Although volitional acts of promise-making are often the catalyst in generating such obligations, the vulnerability engendered in promises and contracts is far more important in terms of deriving the content and force of these obligations. Goodin argues for the primacy of the vulnerability concern in our conventional thinking about contracts by making reference to the legal notion of reliance. There can be obligations in the sphere of promises and contracts that are based merely upon one’s reliance (without an explicit contract or promise) upon another. Here Goodin notes that, “When one realizes that another is or may come under a misapprehension as to the authority of his agent or the ownership of his property - a misapprehension for which he is not at fault his duty to give information is a duty of care.”

That reasonable reliance on the intentions of another creates an implied obligation reinforces the idea that what is of primary importance concerning contracts and promises is the fact that an agent has rendered himself vulnerable to the actions of another by forming the conviction that that agent will make good on his expressed intentions.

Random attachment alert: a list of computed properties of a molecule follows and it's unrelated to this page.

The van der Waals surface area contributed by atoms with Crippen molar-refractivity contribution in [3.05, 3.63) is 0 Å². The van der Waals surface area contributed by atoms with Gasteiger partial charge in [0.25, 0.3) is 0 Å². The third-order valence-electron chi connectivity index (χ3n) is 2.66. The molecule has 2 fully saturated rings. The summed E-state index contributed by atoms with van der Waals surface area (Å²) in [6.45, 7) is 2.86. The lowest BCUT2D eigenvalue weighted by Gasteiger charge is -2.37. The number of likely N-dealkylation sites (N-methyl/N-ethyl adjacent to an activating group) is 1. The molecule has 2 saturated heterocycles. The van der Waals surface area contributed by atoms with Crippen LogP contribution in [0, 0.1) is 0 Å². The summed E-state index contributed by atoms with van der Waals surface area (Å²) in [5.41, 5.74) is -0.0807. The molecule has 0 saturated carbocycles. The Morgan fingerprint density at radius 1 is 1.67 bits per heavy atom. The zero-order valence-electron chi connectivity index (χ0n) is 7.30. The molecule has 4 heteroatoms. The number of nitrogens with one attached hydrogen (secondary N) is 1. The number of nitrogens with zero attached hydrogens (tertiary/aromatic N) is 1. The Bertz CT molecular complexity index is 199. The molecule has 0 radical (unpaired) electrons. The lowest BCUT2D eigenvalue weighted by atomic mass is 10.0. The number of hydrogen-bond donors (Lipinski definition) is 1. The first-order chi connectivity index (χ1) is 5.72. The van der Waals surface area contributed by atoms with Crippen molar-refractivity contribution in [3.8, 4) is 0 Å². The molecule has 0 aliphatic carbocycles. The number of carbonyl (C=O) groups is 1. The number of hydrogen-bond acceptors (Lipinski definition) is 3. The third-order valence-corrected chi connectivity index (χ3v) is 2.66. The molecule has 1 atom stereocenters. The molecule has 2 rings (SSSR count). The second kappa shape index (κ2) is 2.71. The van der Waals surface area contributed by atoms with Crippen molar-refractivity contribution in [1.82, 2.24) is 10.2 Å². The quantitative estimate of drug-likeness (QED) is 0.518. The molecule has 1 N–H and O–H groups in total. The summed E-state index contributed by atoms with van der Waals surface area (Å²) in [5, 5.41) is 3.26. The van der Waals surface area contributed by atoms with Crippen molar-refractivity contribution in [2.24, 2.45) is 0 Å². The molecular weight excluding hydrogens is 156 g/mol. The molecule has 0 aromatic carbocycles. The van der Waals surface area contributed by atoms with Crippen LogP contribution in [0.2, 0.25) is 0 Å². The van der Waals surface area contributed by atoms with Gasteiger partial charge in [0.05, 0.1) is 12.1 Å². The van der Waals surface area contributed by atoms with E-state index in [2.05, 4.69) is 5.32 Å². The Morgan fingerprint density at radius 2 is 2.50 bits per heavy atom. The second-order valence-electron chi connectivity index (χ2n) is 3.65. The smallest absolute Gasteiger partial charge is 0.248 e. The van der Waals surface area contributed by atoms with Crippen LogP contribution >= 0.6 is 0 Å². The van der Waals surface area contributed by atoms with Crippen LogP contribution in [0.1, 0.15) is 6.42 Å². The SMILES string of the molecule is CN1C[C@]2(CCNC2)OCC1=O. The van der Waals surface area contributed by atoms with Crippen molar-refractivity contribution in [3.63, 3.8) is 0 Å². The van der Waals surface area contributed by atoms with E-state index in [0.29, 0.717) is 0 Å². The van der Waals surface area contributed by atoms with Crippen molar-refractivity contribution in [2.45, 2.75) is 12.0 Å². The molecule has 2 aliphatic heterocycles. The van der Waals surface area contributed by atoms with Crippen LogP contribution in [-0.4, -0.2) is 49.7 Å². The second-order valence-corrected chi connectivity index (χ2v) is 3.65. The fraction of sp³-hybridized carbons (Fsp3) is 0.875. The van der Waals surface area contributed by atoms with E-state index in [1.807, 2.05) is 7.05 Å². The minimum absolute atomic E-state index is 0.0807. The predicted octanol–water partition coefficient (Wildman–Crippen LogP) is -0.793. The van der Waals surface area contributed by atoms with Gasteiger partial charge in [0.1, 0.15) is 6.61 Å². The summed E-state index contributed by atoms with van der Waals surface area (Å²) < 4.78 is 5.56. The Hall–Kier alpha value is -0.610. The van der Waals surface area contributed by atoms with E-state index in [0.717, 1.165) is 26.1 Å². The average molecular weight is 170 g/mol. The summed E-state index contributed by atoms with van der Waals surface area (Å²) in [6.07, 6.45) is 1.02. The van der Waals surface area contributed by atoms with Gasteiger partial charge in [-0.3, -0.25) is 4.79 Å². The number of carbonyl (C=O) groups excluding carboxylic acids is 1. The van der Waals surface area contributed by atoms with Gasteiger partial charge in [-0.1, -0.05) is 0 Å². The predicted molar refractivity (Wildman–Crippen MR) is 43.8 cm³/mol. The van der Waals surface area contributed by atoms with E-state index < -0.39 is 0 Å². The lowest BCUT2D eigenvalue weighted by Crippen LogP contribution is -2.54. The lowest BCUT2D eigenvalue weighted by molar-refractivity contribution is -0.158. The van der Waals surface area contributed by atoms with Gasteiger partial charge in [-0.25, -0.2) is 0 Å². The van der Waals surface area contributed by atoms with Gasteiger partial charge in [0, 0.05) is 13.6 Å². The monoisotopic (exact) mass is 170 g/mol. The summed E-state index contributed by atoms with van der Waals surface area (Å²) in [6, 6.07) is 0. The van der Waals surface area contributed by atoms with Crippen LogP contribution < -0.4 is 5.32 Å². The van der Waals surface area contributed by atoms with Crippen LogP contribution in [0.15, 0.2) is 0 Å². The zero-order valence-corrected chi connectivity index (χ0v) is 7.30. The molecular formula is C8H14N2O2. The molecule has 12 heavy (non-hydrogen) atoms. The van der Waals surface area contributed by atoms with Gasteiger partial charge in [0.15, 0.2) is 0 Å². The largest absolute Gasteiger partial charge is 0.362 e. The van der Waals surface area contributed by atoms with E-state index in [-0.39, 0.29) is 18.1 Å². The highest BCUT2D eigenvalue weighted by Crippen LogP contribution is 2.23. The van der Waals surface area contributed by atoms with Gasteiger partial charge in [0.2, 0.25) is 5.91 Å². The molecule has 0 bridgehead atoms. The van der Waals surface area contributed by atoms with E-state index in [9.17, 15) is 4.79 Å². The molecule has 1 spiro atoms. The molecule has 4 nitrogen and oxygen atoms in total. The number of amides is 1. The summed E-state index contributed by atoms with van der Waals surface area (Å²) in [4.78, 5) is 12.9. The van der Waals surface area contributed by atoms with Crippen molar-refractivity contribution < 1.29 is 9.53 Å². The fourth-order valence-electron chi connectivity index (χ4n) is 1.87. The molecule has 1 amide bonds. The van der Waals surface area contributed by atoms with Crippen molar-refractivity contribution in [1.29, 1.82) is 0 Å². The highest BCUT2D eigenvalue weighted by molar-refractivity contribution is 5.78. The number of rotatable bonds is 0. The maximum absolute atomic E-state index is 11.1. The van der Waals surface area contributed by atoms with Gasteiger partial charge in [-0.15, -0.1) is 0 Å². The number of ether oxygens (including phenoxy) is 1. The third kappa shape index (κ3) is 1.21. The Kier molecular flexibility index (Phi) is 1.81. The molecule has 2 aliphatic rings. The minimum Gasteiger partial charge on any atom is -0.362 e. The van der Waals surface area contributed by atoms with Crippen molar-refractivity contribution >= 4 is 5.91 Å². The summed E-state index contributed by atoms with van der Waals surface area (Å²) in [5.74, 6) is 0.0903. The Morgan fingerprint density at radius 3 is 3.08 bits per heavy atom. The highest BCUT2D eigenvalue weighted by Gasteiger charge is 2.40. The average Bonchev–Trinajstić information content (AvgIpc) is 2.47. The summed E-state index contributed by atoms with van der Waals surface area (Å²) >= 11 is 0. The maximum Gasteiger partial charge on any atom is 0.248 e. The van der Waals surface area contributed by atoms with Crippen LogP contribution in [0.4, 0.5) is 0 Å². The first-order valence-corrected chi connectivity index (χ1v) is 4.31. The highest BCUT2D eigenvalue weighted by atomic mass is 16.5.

Most often, this is the result of a specific promise or contract. But, it can also result from expressed intentions, intentions that induce others to act upon them where the agent has made no effort to qualify his intentions (i.e. asserting that it is very likely that he will not do what he has indicated in passing, etc.) We can see in such instances that the voluntaristic model cannot account for this common sense notion of moral responsibility, unless one relies on some notion like that of a tacit promise. Clearly, we generally ascribe a type of responsibility to a moral agent B who allows another moral agent A to believe and plan according to intentions that have been expressed by B. On the self-assumed voluntaristic model such considerations can be defended only with some difficulty due to the fact that there seems to have been no voluntarily assumed obligation on the agent’s part, yet B is responsible to A nonetheless because A is vulnerable and is depending on B to do that which he is relying on him to do.